It’s all about perspective.

September 3rd, 2013

A little while ago I took a photography course. As a result I now irritate my family by taking my camera everywhere I go (particularly on walks)  and (as they say) spend huge amounts of time taking multiple photographs of the same thing. The dog who is my usual companion is far less bothered by this.

During the photography course I learnt a bit about perspective. In particular how changing the perspective can help to create a different and (hopefully) more interesting image and this is what I have been striving to achieve with varying results.

On a recent walk I began to reflect on how these photographic techniques and concepts relate to the work that I do as a mediator and executive coach. When out with my camera I now often see things or see shapes that I would not have noticed before, look at things differently by focusing on particular aspects of a scene or object, look with greater clarity at some of the detail and from many different angles. I will also experiment with different angles, compositions, settings and depth of field to see what works best. If it is not working I will try something else.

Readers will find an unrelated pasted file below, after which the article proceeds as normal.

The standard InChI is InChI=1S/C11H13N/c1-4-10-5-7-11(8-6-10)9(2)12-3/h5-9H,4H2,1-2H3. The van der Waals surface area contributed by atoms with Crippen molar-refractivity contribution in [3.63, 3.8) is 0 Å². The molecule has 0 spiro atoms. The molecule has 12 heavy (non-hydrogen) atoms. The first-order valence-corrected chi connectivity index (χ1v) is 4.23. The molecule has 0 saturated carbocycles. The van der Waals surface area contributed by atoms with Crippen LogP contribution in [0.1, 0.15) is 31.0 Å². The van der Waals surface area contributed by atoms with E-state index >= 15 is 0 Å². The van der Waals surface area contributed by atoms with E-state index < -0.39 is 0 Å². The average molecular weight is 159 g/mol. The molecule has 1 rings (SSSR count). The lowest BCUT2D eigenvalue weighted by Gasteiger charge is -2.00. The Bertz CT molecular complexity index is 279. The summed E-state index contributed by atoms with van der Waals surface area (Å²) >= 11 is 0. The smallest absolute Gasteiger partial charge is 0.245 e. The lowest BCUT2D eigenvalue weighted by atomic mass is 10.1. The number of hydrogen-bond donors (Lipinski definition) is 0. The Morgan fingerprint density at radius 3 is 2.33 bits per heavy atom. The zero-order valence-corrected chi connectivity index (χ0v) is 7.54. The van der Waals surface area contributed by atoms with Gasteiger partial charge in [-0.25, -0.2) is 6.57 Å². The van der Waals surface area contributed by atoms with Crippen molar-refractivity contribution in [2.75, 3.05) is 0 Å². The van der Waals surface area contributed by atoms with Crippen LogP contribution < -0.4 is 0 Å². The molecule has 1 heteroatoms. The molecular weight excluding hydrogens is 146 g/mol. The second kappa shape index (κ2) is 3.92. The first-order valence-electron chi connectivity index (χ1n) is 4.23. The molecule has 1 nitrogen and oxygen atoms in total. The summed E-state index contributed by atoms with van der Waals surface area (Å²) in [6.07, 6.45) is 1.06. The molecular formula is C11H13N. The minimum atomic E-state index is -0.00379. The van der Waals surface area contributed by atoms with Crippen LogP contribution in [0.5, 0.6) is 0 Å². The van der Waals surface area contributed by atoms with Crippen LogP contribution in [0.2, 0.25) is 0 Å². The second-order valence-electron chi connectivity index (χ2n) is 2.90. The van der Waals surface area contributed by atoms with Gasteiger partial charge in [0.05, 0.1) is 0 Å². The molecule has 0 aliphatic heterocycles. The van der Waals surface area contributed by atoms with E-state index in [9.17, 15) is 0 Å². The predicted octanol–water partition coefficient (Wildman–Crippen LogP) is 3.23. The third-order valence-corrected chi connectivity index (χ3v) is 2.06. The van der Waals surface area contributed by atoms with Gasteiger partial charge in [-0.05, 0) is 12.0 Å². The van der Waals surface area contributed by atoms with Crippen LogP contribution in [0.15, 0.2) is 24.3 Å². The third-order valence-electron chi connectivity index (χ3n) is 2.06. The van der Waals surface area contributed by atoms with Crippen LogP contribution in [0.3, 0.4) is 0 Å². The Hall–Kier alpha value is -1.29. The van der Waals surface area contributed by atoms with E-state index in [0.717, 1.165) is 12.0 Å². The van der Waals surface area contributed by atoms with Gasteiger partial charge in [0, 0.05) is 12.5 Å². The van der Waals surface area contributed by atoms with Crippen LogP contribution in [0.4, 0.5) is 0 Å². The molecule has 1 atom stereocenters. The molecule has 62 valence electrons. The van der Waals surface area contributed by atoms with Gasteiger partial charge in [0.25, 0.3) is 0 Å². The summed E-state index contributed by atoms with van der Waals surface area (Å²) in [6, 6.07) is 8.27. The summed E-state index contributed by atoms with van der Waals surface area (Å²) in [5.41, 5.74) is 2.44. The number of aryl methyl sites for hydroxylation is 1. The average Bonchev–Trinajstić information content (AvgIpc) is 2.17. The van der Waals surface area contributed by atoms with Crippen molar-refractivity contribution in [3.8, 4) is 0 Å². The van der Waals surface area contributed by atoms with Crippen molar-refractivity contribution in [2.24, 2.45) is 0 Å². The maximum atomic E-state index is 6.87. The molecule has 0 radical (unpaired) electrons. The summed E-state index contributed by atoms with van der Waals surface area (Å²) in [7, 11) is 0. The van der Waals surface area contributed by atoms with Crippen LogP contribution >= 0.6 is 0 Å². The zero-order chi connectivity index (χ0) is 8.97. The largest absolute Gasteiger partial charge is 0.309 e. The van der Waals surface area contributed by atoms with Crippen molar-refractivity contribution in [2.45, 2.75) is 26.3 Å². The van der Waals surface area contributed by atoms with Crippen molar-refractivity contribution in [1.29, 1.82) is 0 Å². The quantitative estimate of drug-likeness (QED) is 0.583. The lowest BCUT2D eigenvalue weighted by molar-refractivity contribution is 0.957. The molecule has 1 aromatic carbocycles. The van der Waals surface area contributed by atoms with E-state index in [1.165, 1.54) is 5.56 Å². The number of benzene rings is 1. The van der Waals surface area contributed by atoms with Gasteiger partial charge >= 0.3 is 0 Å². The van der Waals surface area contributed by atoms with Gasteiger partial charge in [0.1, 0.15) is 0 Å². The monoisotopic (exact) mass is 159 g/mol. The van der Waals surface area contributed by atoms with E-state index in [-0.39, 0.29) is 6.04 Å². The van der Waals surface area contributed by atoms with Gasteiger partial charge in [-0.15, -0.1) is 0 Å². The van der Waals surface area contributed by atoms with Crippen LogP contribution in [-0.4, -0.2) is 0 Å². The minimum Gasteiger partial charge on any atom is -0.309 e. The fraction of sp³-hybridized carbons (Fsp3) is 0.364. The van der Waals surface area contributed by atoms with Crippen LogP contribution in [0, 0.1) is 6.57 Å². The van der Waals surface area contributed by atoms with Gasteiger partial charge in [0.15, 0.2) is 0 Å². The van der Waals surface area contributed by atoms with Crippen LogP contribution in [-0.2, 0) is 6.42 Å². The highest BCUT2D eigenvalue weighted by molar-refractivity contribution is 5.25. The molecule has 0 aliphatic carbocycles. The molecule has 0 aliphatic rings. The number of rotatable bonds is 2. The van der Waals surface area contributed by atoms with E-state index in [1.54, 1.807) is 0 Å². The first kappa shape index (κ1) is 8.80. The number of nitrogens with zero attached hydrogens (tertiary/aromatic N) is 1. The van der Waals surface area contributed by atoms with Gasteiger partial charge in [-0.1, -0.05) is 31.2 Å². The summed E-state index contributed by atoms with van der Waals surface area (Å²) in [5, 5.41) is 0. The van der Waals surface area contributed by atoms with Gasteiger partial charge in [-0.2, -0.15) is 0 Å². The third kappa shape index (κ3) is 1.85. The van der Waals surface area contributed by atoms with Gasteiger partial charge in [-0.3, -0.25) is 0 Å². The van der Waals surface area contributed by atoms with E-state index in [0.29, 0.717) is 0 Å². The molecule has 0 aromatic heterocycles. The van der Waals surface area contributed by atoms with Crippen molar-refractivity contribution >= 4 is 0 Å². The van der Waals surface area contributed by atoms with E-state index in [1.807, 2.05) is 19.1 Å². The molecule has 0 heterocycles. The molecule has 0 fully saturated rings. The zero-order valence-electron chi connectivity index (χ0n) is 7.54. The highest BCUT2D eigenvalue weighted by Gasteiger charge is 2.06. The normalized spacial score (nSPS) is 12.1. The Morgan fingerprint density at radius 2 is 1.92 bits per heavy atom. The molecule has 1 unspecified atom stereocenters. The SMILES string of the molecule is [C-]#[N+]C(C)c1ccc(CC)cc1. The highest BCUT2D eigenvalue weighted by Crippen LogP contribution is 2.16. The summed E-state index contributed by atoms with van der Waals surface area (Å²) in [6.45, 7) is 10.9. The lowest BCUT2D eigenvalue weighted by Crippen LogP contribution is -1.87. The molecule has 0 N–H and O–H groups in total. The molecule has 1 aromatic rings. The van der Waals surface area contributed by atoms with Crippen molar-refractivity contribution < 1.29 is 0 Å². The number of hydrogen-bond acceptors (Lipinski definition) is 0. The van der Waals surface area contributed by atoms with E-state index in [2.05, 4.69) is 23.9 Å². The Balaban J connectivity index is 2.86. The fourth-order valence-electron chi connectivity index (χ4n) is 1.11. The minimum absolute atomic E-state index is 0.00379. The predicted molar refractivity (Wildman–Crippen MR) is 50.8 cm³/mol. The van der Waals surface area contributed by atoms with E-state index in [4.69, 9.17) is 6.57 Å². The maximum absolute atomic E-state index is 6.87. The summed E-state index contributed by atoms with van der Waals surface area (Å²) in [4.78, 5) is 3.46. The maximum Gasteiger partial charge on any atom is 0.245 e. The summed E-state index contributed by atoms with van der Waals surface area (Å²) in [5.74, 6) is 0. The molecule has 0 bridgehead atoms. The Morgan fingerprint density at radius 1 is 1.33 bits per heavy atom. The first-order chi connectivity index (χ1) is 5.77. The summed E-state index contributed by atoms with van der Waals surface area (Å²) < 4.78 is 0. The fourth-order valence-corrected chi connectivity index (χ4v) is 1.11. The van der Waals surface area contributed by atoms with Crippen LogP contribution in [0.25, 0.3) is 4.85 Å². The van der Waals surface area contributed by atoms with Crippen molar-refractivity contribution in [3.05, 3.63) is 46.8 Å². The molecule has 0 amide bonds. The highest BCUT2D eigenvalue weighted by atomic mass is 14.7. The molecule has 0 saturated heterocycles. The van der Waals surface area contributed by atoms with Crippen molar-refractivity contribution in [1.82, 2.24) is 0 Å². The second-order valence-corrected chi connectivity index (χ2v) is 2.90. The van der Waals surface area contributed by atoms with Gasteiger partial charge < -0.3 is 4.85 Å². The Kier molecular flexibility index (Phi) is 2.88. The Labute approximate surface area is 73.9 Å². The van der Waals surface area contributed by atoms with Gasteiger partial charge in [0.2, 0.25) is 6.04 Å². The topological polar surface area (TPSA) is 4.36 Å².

All of this is very similar to what I will be trying to help individuals to achieve in a workplace mediation or coaching session. In either case I see my role as encouraging or helping individuals to:-

  • Consider that others may be viewing things in a different way.
  • See things from different perspectives and if possible understand differing viewpoints.
  • Open up new possibilities by building the confidence to try new and different ways of doing things. (Continuing to do the same things in the same way produces the same results.)
  • Examine things in greater depth and becoming more observant and aware of what is around them and how they relate to it. In a mediation or coaching context this will often be about individuals own behaviours and communication styles as well as an awareness of others behaviours and responses.
  • To experiment and learn from experience. No one ever succeeded without a good few mistakes along the way; the important thing is to learn from them.
  • Adjust, clarify and/or maintain focus on what is important in achieving the desired result.

Finally, just to give you an idea of how well my experimenting with the camera is going here are a couple of photographs that I am particularly proud of  (including one of my uncomplaining companion).

18-10-12 183holiday plus 094poppies 065

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